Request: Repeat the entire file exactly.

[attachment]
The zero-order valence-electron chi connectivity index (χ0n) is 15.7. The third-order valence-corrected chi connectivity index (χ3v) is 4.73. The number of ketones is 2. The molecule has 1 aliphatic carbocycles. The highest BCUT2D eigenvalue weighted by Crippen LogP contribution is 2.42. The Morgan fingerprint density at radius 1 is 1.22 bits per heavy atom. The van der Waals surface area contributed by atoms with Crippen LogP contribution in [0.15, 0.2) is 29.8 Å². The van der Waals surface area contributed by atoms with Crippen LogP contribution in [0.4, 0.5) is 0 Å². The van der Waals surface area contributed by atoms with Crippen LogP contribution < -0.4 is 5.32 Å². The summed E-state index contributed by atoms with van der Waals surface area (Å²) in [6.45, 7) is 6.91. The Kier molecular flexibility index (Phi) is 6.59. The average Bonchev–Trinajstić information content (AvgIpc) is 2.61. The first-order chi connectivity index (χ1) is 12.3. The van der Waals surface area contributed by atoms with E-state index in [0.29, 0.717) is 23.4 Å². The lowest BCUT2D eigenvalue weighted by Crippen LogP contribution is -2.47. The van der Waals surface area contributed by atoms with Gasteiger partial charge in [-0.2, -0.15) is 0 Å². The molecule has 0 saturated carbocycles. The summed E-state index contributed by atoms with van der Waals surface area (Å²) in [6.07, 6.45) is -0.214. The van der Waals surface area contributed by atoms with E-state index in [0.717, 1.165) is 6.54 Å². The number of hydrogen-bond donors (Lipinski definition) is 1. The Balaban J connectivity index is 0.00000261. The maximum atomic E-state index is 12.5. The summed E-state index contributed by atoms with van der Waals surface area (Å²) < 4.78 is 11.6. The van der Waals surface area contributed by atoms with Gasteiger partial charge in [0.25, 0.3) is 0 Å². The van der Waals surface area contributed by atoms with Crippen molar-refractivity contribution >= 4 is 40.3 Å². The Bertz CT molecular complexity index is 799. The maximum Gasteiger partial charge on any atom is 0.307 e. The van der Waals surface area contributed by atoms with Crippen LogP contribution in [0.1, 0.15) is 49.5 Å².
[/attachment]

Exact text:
The zero-order valence-electron chi connectivity index (χ0n) is 15.7. The third-order valence-corrected chi connectivity index (χ3v) is 4.73. The number of ketones is 2. The molecule has 1 aliphatic carbocycles. The highest BCUT2D eigenvalue weighted by Crippen LogP contribution is 2.42. The Morgan fingerprint density at radius 1 is 1.22 bits per heavy atom. The van der Waals surface area contributed by atoms with Crippen LogP contribution in [0.15, 0.2) is 29.8 Å². The van der Waals surface area contributed by atoms with Crippen LogP contribution in [0.4, 0.5) is 0 Å². The van der Waals surface area contributed by atoms with Crippen LogP contribution < -0.4 is 5.32 Å². The summed E-state index contributed by atoms with van der Waals surface area (Å²) in [6.45, 7) is 6.91. The Kier molecular flexibility index (Phi) is 6.59. The average Bonchev–Trinajstić information content (AvgIpc) is 2.61. The first-order chi connectivity index (χ1) is 12.3. The van der Waals surface area contributed by atoms with E-state index in [0.29, 0.717) is 23.4 Å². The lowest BCUT2D eigenvalue weighted by Crippen LogP contribution is -2.47. The van der Waals surface area contributed by atoms with Gasteiger partial charge in [-0.2, -0.15) is 0 Å². The molecule has 0 saturated carbocycles. The summed E-state index contributed by atoms with van der Waals surface area (Å²) in [6.07, 6.45) is -0.214. The van der Waals surface area contributed by atoms with E-state index in [0.717, 1.165) is 6.54 Å². The number of hydrogen-bond donors (Lipinski definition) is 1. The Balaban J connectivity index is 0.00000261. The maximum atomic E-state index is 12.5. The summed E-state index contributed by atoms with van der Waals surface area (Å²) < 4.78 is 11.6. The van der Waals surface area contributed by atoms with Gasteiger partial charge in [0.25, 0.3) is 0 Å². The van der Waals surface area contributed by atoms with Crippen molar-refractivity contribution >= 4 is 40.3 Å². The Bertz CT molecular complexity index is 799. The maximum Gasteiger partial charge on any atom is 0.307 e. The van der Waals surface area contributed by atoms with Crippen LogP contribution in [0.1, 0.15) is 49.5 Å².